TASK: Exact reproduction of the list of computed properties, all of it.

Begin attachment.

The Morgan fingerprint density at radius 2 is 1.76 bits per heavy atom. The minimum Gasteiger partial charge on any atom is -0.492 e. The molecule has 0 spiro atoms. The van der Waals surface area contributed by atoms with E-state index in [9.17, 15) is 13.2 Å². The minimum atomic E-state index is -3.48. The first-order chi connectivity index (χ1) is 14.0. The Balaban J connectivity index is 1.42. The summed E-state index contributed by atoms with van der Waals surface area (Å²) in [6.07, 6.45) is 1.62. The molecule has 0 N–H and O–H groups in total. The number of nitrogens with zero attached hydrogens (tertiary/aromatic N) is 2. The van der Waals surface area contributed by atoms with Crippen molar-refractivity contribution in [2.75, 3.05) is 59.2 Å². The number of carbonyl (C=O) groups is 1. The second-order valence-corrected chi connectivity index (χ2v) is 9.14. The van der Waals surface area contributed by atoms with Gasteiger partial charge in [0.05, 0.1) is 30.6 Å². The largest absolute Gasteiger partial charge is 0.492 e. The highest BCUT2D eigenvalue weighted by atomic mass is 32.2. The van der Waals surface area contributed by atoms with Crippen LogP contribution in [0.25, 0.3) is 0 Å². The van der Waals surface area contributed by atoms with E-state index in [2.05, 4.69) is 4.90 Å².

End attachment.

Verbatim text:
The Morgan fingerprint density at radius 2 is 1.76 bits per heavy atom. The minimum Gasteiger partial charge on any atom is -0.492 e. The molecule has 0 spiro atoms. The van der Waals surface area contributed by atoms with E-state index in [9.17, 15) is 13.2 Å². The minimum atomic E-state index is -3.48. The first-order chi connectivity index (χ1) is 14.0. The Balaban J connectivity index is 1.42. The summed E-state index contributed by atoms with van der Waals surface area (Å²) in [6.07, 6.45) is 1.62. The molecule has 0 N–H and O–H groups in total. The number of nitrogens with zero attached hydrogens (tertiary/aromatic N) is 2. The van der Waals surface area contributed by atoms with Crippen molar-refractivity contribution in [2.75, 3.05) is 59.2 Å². The number of carbonyl (C=O) groups is 1. The second-order valence-corrected chi connectivity index (χ2v) is 9.14. The van der Waals surface area contributed by atoms with Gasteiger partial charge in [0.05, 0.1) is 30.6 Å². The largest absolute Gasteiger partial charge is 0.492 e. The highest BCUT2D eigenvalue weighted by atomic mass is 32.2. The van der Waals surface area contributed by atoms with Crippen LogP contribution in [0.25, 0.3) is 0 Å². The van der Waals surface area contributed by atoms with E-state index in [2.05, 4.69) is 4.90 Å².